The parliamentary election held last March in India, the world’s largest democracy, was significant. It broke the monopoly the Congress party had held for the thirty years of the nation’s independence. The people asserted their sovereignty and freed themselves from Indira Gandhi’s semi-dictatorial rule. Their vote destroyed the extra-constitutional power centers and suddenly arrested the processes through which fundamental rights of citizens were being subtly set aside, the rule of law endangered, and the judiciary made a servant of the ruling powers. They showed that the minor benefits of the Emergency declared in June 1975 were not worth the sacrifice of freedom. They displayed faith in basic democratic values and in the Constitution.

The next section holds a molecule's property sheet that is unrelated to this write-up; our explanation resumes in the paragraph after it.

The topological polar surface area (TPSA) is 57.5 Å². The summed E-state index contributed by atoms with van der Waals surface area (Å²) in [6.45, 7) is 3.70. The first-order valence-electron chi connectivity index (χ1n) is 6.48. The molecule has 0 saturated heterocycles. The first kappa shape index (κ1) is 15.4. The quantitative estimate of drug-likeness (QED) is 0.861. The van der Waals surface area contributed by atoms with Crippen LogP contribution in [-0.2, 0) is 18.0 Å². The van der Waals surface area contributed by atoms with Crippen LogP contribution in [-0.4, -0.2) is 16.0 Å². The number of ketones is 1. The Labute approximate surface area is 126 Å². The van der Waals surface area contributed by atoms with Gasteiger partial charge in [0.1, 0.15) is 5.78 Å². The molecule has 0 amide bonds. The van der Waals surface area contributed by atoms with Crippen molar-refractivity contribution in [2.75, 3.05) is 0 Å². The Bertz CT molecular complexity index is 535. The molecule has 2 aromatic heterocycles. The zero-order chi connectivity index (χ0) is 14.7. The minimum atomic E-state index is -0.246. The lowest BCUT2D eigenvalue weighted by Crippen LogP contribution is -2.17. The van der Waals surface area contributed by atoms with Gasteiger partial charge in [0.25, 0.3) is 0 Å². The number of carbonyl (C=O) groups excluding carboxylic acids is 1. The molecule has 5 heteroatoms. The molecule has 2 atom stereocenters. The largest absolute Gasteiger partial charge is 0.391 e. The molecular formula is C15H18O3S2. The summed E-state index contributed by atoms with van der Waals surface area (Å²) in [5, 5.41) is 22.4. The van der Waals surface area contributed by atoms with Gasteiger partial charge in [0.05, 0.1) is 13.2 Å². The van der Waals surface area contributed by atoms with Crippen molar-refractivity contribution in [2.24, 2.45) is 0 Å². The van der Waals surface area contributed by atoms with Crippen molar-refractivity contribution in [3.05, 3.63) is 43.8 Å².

The Janata Party ushered in not merely political change, but an era. Some of the old guard like J. P. Narayan and Moraiji Desai took a new lease on life. The dramatic freedom struggle almost equaled a second “independence.”
The hope of people has been revived in these first few months under the new government. But they have learned not to be uncritically enthusiastic about any government. The problems the country faces are serious, complex, and numerous. There is no wonder drug to cure the ills of India. But there is a fresh breeze of optimism that “both bread and liberty” may still be a possibility.
Where was the church when these decisively significant changes took place? Silent and uncritical, going along with the status quo. Except for some isolated cases, the church in India supported the ruling Congress and Indira’s Emergency. Overnight they welcomed the new Janata Government with the same passive loyalty. To make broad statements regarding ...1
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